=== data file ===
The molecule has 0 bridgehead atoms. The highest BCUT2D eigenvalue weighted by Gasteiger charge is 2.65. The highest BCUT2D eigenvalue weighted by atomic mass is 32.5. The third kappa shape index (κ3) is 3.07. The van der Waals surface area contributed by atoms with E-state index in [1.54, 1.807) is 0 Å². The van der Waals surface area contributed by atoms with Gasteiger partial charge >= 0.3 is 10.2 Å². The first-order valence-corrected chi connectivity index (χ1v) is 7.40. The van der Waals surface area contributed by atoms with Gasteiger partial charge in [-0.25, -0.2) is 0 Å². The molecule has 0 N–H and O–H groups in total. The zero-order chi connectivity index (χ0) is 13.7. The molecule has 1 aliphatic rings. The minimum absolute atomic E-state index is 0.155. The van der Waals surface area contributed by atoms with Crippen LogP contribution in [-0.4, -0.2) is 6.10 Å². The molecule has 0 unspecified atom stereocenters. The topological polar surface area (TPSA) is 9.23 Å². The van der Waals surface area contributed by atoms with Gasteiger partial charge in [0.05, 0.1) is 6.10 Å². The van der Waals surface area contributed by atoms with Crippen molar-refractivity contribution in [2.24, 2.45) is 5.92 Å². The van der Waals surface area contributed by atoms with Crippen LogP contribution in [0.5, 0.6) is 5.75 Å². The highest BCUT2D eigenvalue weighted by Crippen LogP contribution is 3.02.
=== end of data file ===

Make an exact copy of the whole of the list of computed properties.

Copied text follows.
The molecule has 0 bridgehead atoms. The highest BCUT2D eigenvalue weighted by Gasteiger charge is 2.65. The highest BCUT2D eigenvalue weighted by atomic mass is 32.5. The third kappa shape index (κ3) is 3.07. The van der Waals surface area contributed by atoms with E-state index in [1.54, 1.807) is 0 Å². The van der Waals surface area contributed by atoms with Gasteiger partial charge >= 0.3 is 10.2 Å². The first-order valence-corrected chi connectivity index (χ1v) is 7.40. The van der Waals surface area contributed by atoms with Gasteiger partial charge in [-0.25, -0.2) is 0 Å². The molecule has 0 N–H and O–H groups in total. The zero-order chi connectivity index (χ0) is 13.7. The molecule has 1 aliphatic rings. The minimum absolute atomic E-state index is 0.155. The van der Waals surface area contributed by atoms with Crippen LogP contribution in [-0.4, -0.2) is 6.10 Å². The molecule has 0 unspecified atom stereocenters. The topological polar surface area (TPSA) is 9.23 Å². The van der Waals surface area contributed by atoms with Gasteiger partial charge in [0.05, 0.1) is 6.10 Å². The van der Waals surface area contributed by atoms with Crippen molar-refractivity contribution in [2.24, 2.45) is 5.92 Å². The van der Waals surface area contributed by atoms with Crippen LogP contribution in [0.5, 0.6) is 5.75 Å². The highest BCUT2D eigenvalue weighted by Crippen LogP contribution is 3.02.